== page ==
Almost halfway through my 11-year-old daughter’s first flight to New York City, I handed her my book. She looked at me in surprise, pulling her headphones out of her ears, and said “Really?!” I nodded and nudged the book toward her, with my finger marked to a particular chapter. She’d been watching me thumb through it throughout the flight, preparing for a talk I had to give. Mia would be in the audience, and I wanted her to read at least a part of it, if I expected her to sit there comfortably.

Mia’s presence throughout the pages is like the glue in the binding that holds the book together. My story about being her mother couldn’t be without her. “You should read this part,” I said with an air of confidence that was masked in doubt. My whole book is not only dedicated to my daughter, but she is also on almost every page. Her influence was not only why I’d survived those long days of working as a house cleaner and going to school; she was the reason I did it. Yet I hadn’t allowed her to read any of it until then.

She started to read the chapter I’d thoughtfully chosen for her, from a time when she was much younger — by nearly eight years — and I knew she wouldn’t remember. That chapter focused on a day I took her to a specialist for a surgical procedure to get ear tubes inserted. How I’d questioned and doubted myself, how alone I’d felt throughout it all.

I watched her flip the pages and even took a picture to mark the moment, then she closed the book purposefully. She looked straight ahead at the seat in front of her, then looked at me and said, “Wow. I was really fierce back then.”

I wanted to hug her and clumsily tried to. “You still are, kiddo.”

In writing, revising and reading the book over the last couple of years, I tried to read it through her eyes. What would it be like to read about your own life? Would she be embarrassed? Would she eventually hate me for never having asked her permission? It was a sort of documentation of her early life, a time I felt I had the freedom to write about. But did I really? All of these questions swarmed around me for weeks after I handed in the first draft of the manuscript, absolutely sure I’d stolen her right to a private life.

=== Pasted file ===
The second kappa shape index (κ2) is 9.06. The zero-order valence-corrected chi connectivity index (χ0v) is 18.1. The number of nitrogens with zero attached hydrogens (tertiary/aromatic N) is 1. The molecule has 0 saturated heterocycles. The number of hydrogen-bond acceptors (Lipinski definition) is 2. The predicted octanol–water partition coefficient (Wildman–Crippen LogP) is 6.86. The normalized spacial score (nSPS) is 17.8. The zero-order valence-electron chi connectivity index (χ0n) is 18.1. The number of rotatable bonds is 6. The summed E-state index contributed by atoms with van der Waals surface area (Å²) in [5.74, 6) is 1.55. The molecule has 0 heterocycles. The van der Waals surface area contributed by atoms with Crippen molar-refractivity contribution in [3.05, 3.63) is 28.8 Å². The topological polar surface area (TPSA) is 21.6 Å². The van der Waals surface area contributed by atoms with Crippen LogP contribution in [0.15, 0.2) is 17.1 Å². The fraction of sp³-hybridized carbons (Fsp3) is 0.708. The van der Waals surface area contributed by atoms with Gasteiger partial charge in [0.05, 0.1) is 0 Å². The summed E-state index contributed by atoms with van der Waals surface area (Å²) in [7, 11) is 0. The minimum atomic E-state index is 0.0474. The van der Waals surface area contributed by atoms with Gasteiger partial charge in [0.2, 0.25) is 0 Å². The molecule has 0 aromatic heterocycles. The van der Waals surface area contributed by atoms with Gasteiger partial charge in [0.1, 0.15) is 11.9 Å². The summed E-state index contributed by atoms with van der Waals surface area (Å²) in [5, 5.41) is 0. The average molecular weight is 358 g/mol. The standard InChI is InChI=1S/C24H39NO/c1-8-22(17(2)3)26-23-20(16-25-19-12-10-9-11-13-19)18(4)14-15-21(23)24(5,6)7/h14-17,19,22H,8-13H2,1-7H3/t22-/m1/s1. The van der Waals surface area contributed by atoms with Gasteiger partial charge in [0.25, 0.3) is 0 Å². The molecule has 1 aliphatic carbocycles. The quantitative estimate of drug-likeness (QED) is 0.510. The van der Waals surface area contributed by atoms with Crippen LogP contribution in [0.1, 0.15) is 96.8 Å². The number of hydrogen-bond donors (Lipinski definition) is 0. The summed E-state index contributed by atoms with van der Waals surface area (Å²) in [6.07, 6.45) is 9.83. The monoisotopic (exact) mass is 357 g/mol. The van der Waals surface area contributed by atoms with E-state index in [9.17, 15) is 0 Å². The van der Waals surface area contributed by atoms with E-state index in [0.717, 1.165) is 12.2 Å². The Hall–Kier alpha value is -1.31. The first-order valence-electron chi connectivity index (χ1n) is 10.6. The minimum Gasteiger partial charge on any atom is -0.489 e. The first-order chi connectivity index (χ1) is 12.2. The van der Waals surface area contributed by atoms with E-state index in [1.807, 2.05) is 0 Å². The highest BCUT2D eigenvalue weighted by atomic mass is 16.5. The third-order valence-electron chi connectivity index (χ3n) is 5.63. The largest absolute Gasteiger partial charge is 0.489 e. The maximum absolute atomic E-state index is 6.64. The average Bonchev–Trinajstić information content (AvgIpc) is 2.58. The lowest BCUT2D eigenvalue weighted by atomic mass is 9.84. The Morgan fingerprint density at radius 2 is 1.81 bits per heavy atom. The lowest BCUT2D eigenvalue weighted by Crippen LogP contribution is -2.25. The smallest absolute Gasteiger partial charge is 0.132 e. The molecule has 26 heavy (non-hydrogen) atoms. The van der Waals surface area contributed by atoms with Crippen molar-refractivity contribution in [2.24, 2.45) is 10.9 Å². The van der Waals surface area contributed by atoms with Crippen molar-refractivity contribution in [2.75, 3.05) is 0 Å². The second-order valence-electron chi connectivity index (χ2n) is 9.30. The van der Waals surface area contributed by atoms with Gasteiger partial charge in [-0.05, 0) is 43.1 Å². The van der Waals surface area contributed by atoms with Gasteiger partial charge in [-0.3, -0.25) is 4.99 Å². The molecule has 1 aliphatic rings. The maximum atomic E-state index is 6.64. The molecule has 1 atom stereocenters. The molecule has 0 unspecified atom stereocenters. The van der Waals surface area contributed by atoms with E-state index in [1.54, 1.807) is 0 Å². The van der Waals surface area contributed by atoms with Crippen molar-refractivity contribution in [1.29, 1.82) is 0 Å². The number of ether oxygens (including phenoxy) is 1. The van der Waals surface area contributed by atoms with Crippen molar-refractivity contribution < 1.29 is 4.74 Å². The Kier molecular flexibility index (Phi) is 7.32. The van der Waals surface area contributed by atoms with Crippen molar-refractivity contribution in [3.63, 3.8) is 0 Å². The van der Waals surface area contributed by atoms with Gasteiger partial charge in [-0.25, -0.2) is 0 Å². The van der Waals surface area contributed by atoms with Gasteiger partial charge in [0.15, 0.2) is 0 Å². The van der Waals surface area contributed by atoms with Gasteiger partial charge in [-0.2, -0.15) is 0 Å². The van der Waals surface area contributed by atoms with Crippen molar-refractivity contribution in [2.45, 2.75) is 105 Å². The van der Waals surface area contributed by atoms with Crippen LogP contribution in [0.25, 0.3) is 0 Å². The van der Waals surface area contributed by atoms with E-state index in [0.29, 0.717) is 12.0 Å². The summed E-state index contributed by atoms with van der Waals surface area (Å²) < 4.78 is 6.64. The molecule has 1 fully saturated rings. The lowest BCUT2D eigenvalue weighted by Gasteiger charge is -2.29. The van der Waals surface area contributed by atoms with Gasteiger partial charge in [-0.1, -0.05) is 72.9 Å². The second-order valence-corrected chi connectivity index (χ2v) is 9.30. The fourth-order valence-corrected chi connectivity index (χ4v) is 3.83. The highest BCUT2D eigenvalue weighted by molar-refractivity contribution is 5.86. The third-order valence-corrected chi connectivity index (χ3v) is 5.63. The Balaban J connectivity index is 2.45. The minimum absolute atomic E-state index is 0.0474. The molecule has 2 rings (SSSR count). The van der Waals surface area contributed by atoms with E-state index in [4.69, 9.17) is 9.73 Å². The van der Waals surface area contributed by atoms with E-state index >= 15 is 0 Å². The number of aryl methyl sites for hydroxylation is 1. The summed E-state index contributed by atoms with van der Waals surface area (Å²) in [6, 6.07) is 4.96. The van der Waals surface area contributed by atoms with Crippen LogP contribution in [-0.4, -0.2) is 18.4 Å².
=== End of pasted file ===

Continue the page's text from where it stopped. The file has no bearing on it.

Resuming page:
Though, my daughter has never shied from the spotlight. At her first dance recital, she stood and gave a solo performance while her teacher spoke, the entire company sitting quietly behind her, their mouths a little open, nudging each other. A few pointed. I kept the camera poised, the video recording, but sank a couple inches into my seat. After I finished college, when pieces I’d written about her started showing up in local magazines and newspapers, she flipped straight to her picture next to the title and smiled broadly. “Look Mom,” she said. “I’m famous!”

Still, in writing about her, I tried to keep the story my own, careful to not attempt to tell hers. It simply wasn’t mine to tell. The book holds heartbreak for her — things her dad said or did in her earliest days of life that I’m not sure I’ll ever want her to know. I’ll someday have to tell her. How can I allow hundreds of people to know but not tell her?

My choice to bring her to New York City to accompany me on a work trip was one of spoiling her, mixed with a bit of showing off. I wanted her to see what these trips were like for me: riding in taxis to fancy hotels that I don’t have to pay for; rushing to events where a lanyard with my name awaits; a small team from my publisher greeting me with warm smiles, asking if I needed water, or coffee, or a snack. I wanted her to witness that. I wanted her to be proud of me.

But I also wanted to spoil her. Our first night in town, we walked from our hotel in Midtown to Broadway, both in new dresses, equally eager for the showing of “The Phantom of the Opera” that I’d bought tickets for weeks in advance. On a sidewalk near the venue, we groaned and sighed over the best sandwiches we’d ever eaten, from the Starlight Deli. We sat on top of the stadium seating over Times Square, stopped in the M&Ms store, and stayed out way past her bedtime. I ordered room service for breakfast — pancakes piled high with whipped cream — and took her to the American Doll store for dinner. Every time I watched her eat, I saw her tiny self, sitting across from me in our moldy studio apartment, trying not to show the stress I felt over her eating every bite because she wouldn’t eat leftovers and I couldn’t afford to feed her more than what I’d painstakingly budgeted for.

I wanted to spoil that part of her, even if she didn’t remember it. Then I realized through reading the book, she could.

After my speaking event, people asked her to sign her name next to mine. I wondered whether she felt better knowing why they knew her name, and how much she’d grown, how she was just a toddler in their eyes. They remarked on her perfect penmanship, and she smiled and said she’d been practicing. “Well, you have a great mom,” one woman said.

“I know I do,” Mia said and turned to smile at me. “I’ve always known that.”

Stephanie Land’s writing has appeared in many publications, including the New York Times and the New York Review of Books. Her memoir, “Maid: Hard Work, Low Pay, and a Mother’s Will to Survive” is coming from Hachette today (Jan. 22).

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